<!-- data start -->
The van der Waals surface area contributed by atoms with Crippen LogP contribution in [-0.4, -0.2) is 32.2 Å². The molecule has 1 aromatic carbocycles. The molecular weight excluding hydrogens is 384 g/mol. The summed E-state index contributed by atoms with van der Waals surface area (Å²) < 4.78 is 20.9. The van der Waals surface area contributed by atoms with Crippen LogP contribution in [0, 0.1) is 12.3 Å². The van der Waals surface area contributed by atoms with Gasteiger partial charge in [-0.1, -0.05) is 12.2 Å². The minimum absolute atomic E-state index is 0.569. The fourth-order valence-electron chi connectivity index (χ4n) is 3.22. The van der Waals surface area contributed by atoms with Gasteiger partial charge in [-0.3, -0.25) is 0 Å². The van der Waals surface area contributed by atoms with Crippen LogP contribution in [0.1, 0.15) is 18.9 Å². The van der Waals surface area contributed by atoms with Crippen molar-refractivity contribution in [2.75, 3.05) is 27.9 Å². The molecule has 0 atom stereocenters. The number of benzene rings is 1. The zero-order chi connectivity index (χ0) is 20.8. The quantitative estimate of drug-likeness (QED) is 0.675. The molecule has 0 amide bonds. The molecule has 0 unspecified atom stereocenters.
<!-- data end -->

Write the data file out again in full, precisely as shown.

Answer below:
The van der Waals surface area contributed by atoms with Crippen LogP contribution in [-0.4, -0.2) is 32.2 Å². The molecule has 1 aromatic carbocycles. The molecular weight excluding hydrogens is 384 g/mol. The summed E-state index contributed by atoms with van der Waals surface area (Å²) < 4.78 is 20.9. The van der Waals surface area contributed by atoms with Crippen LogP contribution in [0, 0.1) is 12.3 Å². The van der Waals surface area contributed by atoms with Gasteiger partial charge in [-0.1, -0.05) is 12.2 Å². The minimum absolute atomic E-state index is 0.569. The fourth-order valence-electron chi connectivity index (χ4n) is 3.22. The van der Waals surface area contributed by atoms with Gasteiger partial charge in [-0.3, -0.25) is 0 Å². The van der Waals surface area contributed by atoms with Crippen LogP contribution in [0.1, 0.15) is 18.9 Å². The van der Waals surface area contributed by atoms with Crippen molar-refractivity contribution in [2.75, 3.05) is 27.9 Å². The molecule has 0 atom stereocenters. The number of benzene rings is 1. The zero-order chi connectivity index (χ0) is 20.8. The quantitative estimate of drug-likeness (QED) is 0.675. The molecule has 0 amide bonds. The molecule has 0 unspecified atom stereocenters.